Laishram, L., 2013. "Gender Accounting of Consumption and the Life-cycle Deficit for India". Asia-Pacific Population Journal, 28(2) 27-49.
Life-cycle deficits for women and men in India at different stages of the life cycle are examined in the present paper. Disaggregating life- cycle deficits according to sex, which is termed gender accounting, is important for gender-based budgeting, as it helps Governments allocate funds according to gender needs. A Life-cycle deficit is the difference between income and consumption at different stages of the life cycle. The significance of the paper lies in its contribution to understanding the male-female differential in public and private expenditure on health care, education, and other goods and services in monetary terms and life-cycle deficit. The author finds that, overall, women have a life- cycle deficit, largely due to their lower rates of participation in the paid workforce. However, women perform a large amount of unpaid labour; thus, their life-cycle deficit could turn into a surplus if a monetary value were placed on unpaid labour. However, it is also shown in the present paper that consumption on health-care needs is higher for males in childhood as well as in old age, which can be partly attributed to the discriminatory sociocultural practices that are prevalent in India. As regards education, households tend to spend more on male education than on female education after the age of 15, which is the age at which free-of-charge public education ends.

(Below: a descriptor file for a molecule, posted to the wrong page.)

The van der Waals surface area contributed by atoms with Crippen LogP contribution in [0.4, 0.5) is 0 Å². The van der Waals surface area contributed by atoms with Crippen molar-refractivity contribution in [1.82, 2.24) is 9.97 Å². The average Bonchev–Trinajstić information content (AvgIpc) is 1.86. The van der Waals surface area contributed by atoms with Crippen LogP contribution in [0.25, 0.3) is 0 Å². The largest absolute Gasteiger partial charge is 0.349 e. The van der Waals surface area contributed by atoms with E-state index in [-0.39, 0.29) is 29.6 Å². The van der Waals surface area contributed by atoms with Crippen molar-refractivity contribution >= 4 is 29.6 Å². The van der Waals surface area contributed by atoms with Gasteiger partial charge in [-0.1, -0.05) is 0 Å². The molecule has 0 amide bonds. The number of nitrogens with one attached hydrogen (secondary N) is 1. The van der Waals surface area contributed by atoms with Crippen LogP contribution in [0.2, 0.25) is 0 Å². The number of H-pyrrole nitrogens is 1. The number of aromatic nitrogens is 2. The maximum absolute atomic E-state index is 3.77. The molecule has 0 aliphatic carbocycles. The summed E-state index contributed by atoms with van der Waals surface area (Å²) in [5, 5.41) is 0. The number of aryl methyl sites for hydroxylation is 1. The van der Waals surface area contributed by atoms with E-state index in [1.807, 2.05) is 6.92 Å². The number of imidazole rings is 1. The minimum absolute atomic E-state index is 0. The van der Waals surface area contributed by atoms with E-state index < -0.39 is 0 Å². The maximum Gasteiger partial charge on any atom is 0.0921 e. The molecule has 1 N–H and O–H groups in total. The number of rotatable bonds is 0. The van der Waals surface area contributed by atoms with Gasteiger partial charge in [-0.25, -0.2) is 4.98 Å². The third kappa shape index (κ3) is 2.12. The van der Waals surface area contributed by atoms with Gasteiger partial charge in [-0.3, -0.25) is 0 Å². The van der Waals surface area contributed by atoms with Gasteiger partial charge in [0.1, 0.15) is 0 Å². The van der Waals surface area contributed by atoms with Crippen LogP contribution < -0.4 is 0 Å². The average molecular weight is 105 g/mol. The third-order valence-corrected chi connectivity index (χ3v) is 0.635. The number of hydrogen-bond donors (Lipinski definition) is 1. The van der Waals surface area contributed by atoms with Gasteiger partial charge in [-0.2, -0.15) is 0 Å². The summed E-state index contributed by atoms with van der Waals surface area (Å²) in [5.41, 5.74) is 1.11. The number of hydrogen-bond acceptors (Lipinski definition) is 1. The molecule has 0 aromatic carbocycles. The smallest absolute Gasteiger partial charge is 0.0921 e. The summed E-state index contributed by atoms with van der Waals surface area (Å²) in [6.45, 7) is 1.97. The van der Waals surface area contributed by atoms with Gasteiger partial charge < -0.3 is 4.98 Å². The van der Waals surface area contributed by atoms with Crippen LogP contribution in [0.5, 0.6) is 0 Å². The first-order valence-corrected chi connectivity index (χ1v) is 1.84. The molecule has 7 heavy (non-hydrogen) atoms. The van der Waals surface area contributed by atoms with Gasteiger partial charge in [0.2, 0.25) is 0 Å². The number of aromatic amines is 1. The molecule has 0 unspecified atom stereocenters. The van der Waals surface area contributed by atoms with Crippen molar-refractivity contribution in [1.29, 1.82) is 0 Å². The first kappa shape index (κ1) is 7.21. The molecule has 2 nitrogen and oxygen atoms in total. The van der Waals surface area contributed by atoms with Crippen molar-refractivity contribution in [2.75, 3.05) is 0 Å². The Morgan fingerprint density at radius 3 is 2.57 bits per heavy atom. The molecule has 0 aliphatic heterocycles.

The author concludes that gender accounting needs to be strengthened so as to allow Governments to allocate funds in order to promote gender equality and empower women. The author also recommends that, in order to achieve gender equality, public funding of health care is not enough. More needs to be done to remove the sociocultural barriers to the use of public services, such as health services.